What conclusions can we draw from this? Not much. Many people attending the pre-conference work for larger companies, like Red Hat, Novell, and Nokia, and many of those people work on some hard core linux stuff, many of which have chosen GIT. Many have chosen GIT because that is what the linux kernel is using. Is that a good reason to chose a DVCS? I don't feel that we can really answer that question as I am sure there are strong advocates for both sides.

An interesting question is "Which DVCS is easier for the casual contributor to use?" Surely one of the reasons that a project chooses a DVCS is to allow for more community contributions in an easy to merge way that has a clear contribution history. Bazaar just works. It works for the hard-core developers, but is also easy for those soft-core (?).

From the people I talk to, and I've tried to talk to many here, is that of those that use Bazaar it just works. Bazaar doesn't get in your way of developing the software that you are working on. It is just a tool that works.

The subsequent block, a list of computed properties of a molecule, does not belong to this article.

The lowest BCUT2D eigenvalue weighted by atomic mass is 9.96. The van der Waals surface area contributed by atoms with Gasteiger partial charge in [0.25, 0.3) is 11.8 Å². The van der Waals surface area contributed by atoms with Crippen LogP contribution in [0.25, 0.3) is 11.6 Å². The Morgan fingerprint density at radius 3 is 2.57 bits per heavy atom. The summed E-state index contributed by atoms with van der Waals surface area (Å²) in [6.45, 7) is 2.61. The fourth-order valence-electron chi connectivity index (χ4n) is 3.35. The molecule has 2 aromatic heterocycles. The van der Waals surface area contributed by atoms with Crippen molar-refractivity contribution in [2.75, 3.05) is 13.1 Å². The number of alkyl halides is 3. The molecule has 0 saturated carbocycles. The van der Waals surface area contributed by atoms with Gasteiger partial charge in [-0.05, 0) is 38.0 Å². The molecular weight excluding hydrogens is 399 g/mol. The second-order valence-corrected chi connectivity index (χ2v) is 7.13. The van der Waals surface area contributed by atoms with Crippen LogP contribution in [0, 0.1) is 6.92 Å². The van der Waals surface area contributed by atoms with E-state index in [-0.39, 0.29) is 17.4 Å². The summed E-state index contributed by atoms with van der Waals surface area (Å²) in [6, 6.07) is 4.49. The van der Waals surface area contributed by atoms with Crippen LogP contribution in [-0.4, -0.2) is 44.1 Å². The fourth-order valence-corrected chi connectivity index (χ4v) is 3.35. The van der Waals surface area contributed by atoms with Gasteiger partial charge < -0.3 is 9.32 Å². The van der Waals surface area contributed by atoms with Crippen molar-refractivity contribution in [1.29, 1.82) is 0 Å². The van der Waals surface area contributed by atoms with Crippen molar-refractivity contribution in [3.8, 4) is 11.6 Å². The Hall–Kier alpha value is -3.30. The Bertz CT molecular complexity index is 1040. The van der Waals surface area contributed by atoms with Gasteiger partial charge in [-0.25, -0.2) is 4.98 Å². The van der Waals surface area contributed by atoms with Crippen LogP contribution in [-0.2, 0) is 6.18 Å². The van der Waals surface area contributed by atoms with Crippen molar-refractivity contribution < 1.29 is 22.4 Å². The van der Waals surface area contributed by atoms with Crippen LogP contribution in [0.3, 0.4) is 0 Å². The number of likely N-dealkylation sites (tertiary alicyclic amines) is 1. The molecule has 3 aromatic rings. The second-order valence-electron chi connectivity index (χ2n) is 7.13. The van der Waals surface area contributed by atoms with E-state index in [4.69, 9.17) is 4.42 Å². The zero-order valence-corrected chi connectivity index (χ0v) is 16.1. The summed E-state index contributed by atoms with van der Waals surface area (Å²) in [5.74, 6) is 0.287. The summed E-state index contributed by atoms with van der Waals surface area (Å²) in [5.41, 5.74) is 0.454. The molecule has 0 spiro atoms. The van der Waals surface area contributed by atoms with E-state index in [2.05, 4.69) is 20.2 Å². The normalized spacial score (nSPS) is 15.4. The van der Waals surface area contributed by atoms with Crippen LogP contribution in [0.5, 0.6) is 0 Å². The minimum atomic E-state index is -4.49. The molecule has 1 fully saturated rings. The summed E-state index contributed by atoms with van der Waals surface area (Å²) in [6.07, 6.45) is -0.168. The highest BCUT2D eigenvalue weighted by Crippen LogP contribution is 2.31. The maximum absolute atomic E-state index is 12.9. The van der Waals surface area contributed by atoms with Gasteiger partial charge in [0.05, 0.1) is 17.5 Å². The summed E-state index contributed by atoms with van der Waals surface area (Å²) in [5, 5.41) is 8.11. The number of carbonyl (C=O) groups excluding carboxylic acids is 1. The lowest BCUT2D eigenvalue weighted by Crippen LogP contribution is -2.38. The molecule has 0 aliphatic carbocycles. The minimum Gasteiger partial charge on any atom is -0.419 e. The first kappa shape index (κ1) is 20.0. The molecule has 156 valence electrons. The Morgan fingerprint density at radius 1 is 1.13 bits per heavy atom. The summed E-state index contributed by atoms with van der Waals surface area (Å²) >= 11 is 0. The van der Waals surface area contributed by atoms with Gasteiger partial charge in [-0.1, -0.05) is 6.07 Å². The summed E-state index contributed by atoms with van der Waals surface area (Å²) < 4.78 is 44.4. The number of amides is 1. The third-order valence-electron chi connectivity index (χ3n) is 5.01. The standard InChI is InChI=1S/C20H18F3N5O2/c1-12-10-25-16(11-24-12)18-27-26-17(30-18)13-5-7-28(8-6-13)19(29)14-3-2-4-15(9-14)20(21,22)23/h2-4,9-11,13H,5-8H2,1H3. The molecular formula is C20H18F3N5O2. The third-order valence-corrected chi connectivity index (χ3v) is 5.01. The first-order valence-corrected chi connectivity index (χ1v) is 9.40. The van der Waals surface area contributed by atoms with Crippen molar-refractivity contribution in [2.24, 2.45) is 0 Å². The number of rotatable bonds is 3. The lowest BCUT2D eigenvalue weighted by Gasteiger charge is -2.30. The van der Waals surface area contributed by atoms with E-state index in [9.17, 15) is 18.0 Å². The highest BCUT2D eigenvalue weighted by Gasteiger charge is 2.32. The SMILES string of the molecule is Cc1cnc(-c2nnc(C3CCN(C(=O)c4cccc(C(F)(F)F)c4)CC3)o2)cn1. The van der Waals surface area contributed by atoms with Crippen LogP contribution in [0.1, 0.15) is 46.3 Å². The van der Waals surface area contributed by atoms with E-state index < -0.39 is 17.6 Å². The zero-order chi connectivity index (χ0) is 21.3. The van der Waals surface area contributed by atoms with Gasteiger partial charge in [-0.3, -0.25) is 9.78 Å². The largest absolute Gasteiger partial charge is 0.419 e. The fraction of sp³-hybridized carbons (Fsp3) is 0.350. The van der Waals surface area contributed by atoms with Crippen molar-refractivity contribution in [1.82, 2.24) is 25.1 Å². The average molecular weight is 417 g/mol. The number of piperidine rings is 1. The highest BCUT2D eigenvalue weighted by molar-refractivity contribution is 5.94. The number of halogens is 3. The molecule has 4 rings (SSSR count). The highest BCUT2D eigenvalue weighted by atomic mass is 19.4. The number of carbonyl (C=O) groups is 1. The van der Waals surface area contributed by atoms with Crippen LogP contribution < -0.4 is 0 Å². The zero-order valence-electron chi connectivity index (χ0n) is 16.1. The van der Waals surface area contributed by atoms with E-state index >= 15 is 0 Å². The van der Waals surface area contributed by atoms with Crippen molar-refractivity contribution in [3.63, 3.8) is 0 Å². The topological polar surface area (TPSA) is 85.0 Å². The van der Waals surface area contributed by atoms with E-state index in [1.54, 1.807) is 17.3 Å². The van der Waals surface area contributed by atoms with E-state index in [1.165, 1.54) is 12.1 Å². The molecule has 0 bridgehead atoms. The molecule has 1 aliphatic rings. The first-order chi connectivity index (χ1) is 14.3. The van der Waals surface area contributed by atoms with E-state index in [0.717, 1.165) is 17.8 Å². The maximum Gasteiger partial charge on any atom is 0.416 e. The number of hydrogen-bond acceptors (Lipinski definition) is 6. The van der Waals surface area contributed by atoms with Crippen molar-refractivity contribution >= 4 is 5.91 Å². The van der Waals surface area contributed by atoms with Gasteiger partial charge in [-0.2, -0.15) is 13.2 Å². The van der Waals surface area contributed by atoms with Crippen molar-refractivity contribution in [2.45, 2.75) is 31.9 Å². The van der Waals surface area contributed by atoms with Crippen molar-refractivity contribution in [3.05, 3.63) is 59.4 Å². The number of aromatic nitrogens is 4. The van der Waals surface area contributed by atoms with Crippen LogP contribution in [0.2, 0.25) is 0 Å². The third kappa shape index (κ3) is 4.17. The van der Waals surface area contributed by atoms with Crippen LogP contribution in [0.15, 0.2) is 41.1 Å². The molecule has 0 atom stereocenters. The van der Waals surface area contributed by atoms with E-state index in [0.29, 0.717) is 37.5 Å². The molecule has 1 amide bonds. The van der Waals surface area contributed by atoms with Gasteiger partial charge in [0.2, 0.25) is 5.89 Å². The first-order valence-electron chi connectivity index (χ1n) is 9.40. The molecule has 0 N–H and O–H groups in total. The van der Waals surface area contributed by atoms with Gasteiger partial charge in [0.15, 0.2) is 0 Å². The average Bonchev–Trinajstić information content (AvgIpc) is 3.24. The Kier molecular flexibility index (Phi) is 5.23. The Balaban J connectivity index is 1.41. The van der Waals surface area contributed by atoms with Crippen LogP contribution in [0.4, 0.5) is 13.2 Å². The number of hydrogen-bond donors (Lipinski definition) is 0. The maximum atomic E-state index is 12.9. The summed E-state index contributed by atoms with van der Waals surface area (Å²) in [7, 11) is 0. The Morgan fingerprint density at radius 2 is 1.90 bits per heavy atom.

One final point. The questions were "Who uses <insert DVCS>?", not "Who likes/loves using <insert DVCS>?".

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Tim Penhey (thumper)

Shelving looms

For a feature that I'm currently working on, I decided to try out the loom plugin. Looms have been around for a little while, but I just hadn't gotten around to trying them out.

We have code reviews of all work that is to be merged. Part of this process is to try to limit changes to 800 lines of unified diff. We have found that when the branches have more changes than this the time to review the branch increases non-linearly with the increase in line count. In the past in order to break up a "chunky" branch I would branch from trunk for the first part:

$ bzr cbranch trunk feature-part-1

(I use cbranch as I don't have my working trees in my repository. This is another story to write about. cbranch is found in bzrtools.)